The US Federal Reserve raised interest rates by 0.75 percent on Wednesday. This is the central bank’s third rate hike this year and the biggest in three decades.
“Obviously, such an increase is unusual and I do not expect it to be common in the future,” said Jerome Powell, chairman of the central bank.
The European Central Bank, the ECB, has previously increased Week More interest. News hours Economist Vimar Bolhuis asked why the interest rate was so important. Why America is moving faster than Europe.
US wages will rise even faster
Higher interest rates are intended to control supply and demand. Demand is greater than supply in the United States at this time, which drives up prices. Inflation in the United States has not been so high in forty years: last month it was 8.6 percent.
In addition, something else is going on. “Wages are rising in Europe, but wages are rising even faster in the United States,” said Bolhois, a leading economist at Ecorys Consulting with the University of Leiden.
Raising interest rates makes savings more attractive and consumers, governments and corporations do not want to invest. Supply and demand The goal is to influence the demand side in the game. Low consumer demand means lower prices.
However, high interest rates take a long time to filter out the low prices of many goods and services. It is not uncommon for groceries to become cheaper the day after an interest rate hike, six to twelve months from now.
Southern European countries
Inflation is also high in Europe. In the Netherlands it is 9 per cent. Nevertheless, after a limited rate hike, the ECB has now chosen to borrow from European countries that have to pay higher interest rates. Further raising interest rates will worsen the situation in southern European countries such as Greece, Spain and Italy, which already have to pay higher interest rates.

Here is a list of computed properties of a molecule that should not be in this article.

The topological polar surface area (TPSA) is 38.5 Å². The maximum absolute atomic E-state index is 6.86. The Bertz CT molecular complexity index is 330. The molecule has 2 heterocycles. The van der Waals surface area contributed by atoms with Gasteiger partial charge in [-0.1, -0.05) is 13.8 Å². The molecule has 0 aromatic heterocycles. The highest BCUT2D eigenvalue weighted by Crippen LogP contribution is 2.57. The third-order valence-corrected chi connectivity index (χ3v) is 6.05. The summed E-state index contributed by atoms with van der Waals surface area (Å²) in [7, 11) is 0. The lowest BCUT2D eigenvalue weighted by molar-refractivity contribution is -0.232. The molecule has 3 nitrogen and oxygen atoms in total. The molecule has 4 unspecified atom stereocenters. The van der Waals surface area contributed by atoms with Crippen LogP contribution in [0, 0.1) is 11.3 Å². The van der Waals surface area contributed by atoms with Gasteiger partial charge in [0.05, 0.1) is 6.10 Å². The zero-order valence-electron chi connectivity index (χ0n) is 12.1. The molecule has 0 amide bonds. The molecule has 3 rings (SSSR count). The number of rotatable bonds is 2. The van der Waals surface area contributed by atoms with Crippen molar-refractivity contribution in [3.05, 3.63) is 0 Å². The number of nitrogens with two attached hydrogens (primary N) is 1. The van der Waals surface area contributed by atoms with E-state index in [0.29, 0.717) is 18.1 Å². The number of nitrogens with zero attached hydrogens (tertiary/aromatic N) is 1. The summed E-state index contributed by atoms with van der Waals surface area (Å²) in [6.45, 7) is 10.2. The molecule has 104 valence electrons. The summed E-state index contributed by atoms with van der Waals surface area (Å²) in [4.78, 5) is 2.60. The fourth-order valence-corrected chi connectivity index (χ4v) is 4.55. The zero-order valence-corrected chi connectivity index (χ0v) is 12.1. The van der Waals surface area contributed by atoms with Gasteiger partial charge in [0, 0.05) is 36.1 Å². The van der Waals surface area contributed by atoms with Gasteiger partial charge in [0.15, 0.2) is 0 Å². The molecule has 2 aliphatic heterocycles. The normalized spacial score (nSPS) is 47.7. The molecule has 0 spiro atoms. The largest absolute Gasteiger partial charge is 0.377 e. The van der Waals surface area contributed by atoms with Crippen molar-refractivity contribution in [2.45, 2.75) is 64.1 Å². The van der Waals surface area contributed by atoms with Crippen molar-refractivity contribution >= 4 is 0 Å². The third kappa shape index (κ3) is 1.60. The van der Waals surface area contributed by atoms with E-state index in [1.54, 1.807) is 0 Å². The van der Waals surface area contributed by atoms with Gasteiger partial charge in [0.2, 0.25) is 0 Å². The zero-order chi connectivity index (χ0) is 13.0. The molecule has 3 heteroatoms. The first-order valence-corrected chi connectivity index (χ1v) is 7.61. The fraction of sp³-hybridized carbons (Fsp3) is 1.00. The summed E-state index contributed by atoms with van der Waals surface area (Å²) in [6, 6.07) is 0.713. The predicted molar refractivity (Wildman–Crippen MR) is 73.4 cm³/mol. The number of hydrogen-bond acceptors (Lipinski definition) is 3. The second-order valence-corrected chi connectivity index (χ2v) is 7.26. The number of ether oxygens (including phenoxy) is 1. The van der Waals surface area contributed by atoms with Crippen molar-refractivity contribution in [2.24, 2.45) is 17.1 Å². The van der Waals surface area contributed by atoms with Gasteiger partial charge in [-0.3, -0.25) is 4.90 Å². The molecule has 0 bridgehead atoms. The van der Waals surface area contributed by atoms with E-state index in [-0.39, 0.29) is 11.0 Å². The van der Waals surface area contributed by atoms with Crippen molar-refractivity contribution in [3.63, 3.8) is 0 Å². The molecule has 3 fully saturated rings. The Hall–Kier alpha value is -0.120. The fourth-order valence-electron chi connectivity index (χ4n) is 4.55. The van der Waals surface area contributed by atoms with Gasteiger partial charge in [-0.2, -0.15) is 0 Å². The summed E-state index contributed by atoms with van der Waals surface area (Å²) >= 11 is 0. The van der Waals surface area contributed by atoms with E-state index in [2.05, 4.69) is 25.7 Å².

“The good news is that the ECB does not borrow the same amount from all countries, but only from poorer countries. Last week’s price hike.
“Nations should always have the opportunity Refinancing and borrowing are the only way to get the money out quickly. Raising taxes or raising money in another way is often a long-term process for countries, so it is important that countries can do it. Provide money quickly at good interest rates.
The interest rate for southern European countries is already higher (for example, twice as high as in the Netherlands), so if the ECB raises interest rates further, there is a risk that the interest rate will become higher than in the South. European countries can no longer borrow.
But there is another reason why ‘turning the interest rate bubble’ may not work in this situation. “The big question is whether the problem is caused by high demand,” says economist Bolhuis. “The supply side can be a problem in this situation and it cannot be controlled by the central banks.”
Central Bank President Jerome Powell said the war in Ukraine would lead to a shortage of crude oil and commodities, which would push up food and energy prices. Even the central bank does not know whether raising interest rates will solve this problem. But raising and lowering interest rates is one of the few tools that central banks can use.
By buying the loans, the ECB wants to send a signal that it will help the southern European countries and thus avoid a crisis, according to Polhuise.
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